The way is now prepared to consider the character, conditions, and limitations of this law, the duties it enjoins, and the encouragements it affords.

Let me state the law as I understand it. Man as an individual is capable of indefinite improvement. Societies and nations, which are but aggregations of men, and, finally, the Human Family, or collectively Humanity, are capable of indefinite improvement. And this is the destiny of man, of societies, of nations, and of the Human Family.

Restricting the proposition to the capacity for indefinite improvement, I believe I commend it to the candor and intelligence of all who have meditated upon this subject. And this brings me to the remarkable words of Leibnitz. He boldly says, as we have already seen, that man seems able to arrive at perfection. Turgot and Con

dorcet also speak of his “perfectibility," -- a term adopted by recent . French writers. If by this is meant simply that man is capable of indefinite improvement, then it will not be questioned. But whatever the heights of virtue and intelligence to which he may attain in future ages, who can doubt that to his grander vision new summits will ever present themselves, provoking him to still grander aspirations? God only is perfect. Knowledge and goodness, his attributes, are infinite; nor can man hope, in any lapse of time, to comprehend this immensity. In the infinitude of the universe, he will seem, like Newton, with all his acquisitions, only to have gathered a few pebbles by the seaside. In a similar strain Leibnitz elsewhere says that the place which God assigns to man in space and time necessarily limits the perfections he is able to acquire. As in Geometry the asymptote constantly approaches its curve, so that the distance between them is constantly diminishing, and yet, though prolonged indefinitely, they never meet, so, according to him, are infinite souls the asymptotes of God.

There are revolutions in history seeming on a superficial view inconsistent with this law. From early childhood attention is directed to Greece and Rome ; and we are sometimes taught that these two powers reached heights which subsequent nations cannot hope to equal, much less to surpass. I would not disparage the triumphs of the ancient mind. The eloquence, the poetry, the art of Athens still survive, and bear no mean sway upon earth. Rome, too, yet lives in her jurisprudence, which, next after Christianity, has exerted a paramount influence over the laws of modern communities.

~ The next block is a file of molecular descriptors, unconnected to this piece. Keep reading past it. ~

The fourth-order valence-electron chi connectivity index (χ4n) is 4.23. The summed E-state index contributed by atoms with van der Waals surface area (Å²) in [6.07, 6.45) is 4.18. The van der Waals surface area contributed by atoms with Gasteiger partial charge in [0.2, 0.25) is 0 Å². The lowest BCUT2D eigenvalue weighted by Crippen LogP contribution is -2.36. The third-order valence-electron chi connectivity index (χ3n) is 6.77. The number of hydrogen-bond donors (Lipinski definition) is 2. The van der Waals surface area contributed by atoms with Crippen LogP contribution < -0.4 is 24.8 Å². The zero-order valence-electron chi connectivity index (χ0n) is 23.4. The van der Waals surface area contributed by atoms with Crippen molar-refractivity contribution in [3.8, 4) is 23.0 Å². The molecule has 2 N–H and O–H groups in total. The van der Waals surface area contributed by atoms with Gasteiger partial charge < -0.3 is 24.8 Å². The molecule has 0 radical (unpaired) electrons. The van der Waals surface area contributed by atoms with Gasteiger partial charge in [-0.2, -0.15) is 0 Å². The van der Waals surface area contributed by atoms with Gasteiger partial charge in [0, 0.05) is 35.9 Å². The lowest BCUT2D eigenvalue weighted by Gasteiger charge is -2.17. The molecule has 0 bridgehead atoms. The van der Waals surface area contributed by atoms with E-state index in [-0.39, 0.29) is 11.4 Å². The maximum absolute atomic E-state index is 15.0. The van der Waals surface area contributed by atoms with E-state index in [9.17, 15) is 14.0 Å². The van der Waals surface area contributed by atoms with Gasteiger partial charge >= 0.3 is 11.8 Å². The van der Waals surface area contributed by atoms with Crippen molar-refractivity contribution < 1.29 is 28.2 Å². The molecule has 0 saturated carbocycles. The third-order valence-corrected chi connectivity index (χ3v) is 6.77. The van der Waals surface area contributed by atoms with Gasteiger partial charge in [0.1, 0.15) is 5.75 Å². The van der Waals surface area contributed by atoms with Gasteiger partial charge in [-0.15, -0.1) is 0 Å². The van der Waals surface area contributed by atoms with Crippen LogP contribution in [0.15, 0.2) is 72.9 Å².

But exalted as these productions may be, it is impossible not to perceive that something of their present importance is derived from the early period when they appeared, something from the unquestioning and high-flown admiration of them transmitted through successive generations until it became a habit, and something also from the disposition, still prevalent, to elevate Antiquity at the expense of subsequent ages. Without undertaking to decide if the genius of Antiquity, as displayed by individuals, can justly claim supremacy, it would be easy to show that the ancient plane of civilization never reached our common level. The people were ignorant, vicious, and poor, or degraded to abject slavery, - itself the sum of all injustice and all vice. Even the most illustrious characters, whose names still shine from that distant night, were little more than splendid barbarians. Architecture, sculpture, painting, and vases of exquisite perfection attest an appreciation of beauty in form ; but our masters in these things were strangers to the useful arts, as to the comforts and virtues of home. - Abounding in what to us are luxuries, they had not what to us are necessaries.

Without knowledge there can be no sure Progress. Vice and barbarism are the inseparable companions of ignorance. Nor is it too much to say, that, except in rare instances, the highest virtue is attained only through intelligence. This is natural; for to do right we inust first understand what is right. But the people of Greece and Rome, even in the brilliant days of Pericles and Augustus, could not arrive at this knowledge. The sublime teachings of Plato and Socrates — calculated in many respects to promote the best interests of the race -- were limited in influence to a small company of listeners, or to the few who could obtain a copy of the costly manuscripts in which they were preserved. Thus the knowledge and virtue acquired by individuals were not diffused in their own age or secured to posterity.